Lessons Learned - Offense

10 Nov 2017

Most of the bugs mentioned on this site were caused by trivially unsafe software practices.

Doing things as root or other privileged accounts unnecessarily.

Consider a situation where root changes access permissions on directory owned by a user. What if the user first renames the directory, then creates it as a symlink that points to /etc/passwd?

Writing predictable filenames to /tmp as root. Use of /tmp should be avoided whenever possible.

The root user can write anywhere on the filesystem, so why use a world writable location like /tmp? Doing so presents potential security issues. This is a very common security issue, yet trivial to avoid.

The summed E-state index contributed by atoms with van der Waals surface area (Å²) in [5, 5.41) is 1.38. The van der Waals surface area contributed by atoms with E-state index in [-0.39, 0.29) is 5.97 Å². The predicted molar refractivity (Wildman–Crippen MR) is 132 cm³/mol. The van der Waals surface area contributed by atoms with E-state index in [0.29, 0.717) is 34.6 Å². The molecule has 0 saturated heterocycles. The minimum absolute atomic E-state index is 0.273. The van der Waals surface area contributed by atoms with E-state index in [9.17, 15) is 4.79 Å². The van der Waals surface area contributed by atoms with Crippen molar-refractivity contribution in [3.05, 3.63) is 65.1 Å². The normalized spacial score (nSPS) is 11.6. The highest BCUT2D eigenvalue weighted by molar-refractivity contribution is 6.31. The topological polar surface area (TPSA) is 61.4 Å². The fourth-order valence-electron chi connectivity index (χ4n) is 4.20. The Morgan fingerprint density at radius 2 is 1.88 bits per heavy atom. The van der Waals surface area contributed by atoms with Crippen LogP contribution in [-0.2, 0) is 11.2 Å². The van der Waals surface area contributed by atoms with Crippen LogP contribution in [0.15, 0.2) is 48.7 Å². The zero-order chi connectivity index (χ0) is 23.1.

Using unsafe permissions. Configuration files that store credentials should not be world readable.

Files that contain sensitive information should be adequately protected by restrictive permissions. Do not assume that a file can only be viewed by someone with shell access, or that a jailed shell are sufficient to protect world readable data. Permissions are the first line of defense. Any software that requires permissions of 777 anywhere should be avoided.

Not validating or sanitizing data.

IP addresses have a specific format. IPv4 addresses never contain anything other than numbers and dots, for example. Validate/sanitize all data.

Know your environment. Know the high value targets.

What might someone take advantage of to get root on a cPanel server? /root/.accesshash is one resource. A user with the "all" privilege in /var/cpanel/resellers is another.